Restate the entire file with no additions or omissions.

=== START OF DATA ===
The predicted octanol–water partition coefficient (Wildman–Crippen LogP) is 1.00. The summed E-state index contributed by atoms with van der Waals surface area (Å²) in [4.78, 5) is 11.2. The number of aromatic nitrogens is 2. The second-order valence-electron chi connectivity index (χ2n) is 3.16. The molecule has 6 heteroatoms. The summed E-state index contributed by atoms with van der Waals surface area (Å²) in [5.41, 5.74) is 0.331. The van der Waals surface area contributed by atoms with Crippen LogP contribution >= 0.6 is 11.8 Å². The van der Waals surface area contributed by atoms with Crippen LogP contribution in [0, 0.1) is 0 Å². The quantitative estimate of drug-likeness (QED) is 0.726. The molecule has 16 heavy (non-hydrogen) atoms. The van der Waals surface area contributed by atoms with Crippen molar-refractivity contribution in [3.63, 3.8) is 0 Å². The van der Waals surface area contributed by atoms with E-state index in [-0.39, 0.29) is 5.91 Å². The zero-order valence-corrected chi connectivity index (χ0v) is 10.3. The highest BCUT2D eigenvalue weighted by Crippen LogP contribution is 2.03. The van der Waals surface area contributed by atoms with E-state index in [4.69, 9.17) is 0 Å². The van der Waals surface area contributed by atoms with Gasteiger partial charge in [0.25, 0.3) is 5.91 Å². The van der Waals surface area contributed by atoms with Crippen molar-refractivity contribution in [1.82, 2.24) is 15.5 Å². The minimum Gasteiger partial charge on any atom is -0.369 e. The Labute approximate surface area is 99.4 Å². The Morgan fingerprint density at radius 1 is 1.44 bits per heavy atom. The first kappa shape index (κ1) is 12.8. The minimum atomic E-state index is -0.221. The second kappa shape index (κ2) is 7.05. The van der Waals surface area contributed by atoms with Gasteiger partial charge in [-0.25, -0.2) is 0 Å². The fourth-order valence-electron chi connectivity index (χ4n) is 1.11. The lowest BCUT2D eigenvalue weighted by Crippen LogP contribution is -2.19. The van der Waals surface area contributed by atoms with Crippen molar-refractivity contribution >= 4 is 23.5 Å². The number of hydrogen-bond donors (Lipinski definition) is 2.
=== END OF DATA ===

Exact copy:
The predicted octanol–water partition coefficient (Wildman–Crippen LogP) is 1.00. The summed E-state index contributed by atoms with van der Waals surface area (Å²) in [4.78, 5) is 11.2. The number of aromatic nitrogens is 2. The second-order valence-electron chi connectivity index (χ2n) is 3.16. The molecule has 6 heteroatoms. The summed E-state index contributed by atoms with van der Waals surface area (Å²) in [5.41, 5.74) is 0.331. The van der Waals surface area contributed by atoms with Crippen LogP contribution >= 0.6 is 11.8 Å². The van der Waals surface area contributed by atoms with Crippen LogP contribution in [0, 0.1) is 0 Å². The quantitative estimate of drug-likeness (QED) is 0.726. The molecule has 16 heavy (non-hydrogen) atoms. The van der Waals surface area contributed by atoms with Crippen molar-refractivity contribution in [3.63, 3.8) is 0 Å². The van der Waals surface area contributed by atoms with E-state index in [-0.39, 0.29) is 5.91 Å². The zero-order valence-corrected chi connectivity index (χ0v) is 10.3. The highest BCUT2D eigenvalue weighted by Crippen LogP contribution is 2.03. The van der Waals surface area contributed by atoms with E-state index in [4.69, 9.17) is 0 Å². The van der Waals surface area contributed by atoms with Gasteiger partial charge in [0.25, 0.3) is 5.91 Å². The van der Waals surface area contributed by atoms with Crippen molar-refractivity contribution in [1.82, 2.24) is 15.5 Å². The minimum Gasteiger partial charge on any atom is -0.369 e. The Labute approximate surface area is 99.4 Å². The Morgan fingerprint density at radius 1 is 1.44 bits per heavy atom. The first kappa shape index (κ1) is 12.8. The minimum atomic E-state index is -0.221. The second kappa shape index (κ2) is 7.05. The van der Waals surface area contributed by atoms with Gasteiger partial charge in [-0.25, -0.2) is 0 Å². The fourth-order valence-electron chi connectivity index (χ4n) is 1.11. The lowest BCUT2D eigenvalue weighted by Crippen LogP contribution is -2.19. The van der Waals surface area contributed by atoms with Crippen molar-refractivity contribution >= 4 is 23.5 Å². The number of hydrogen-bond donors (Lipinski definition) is 2.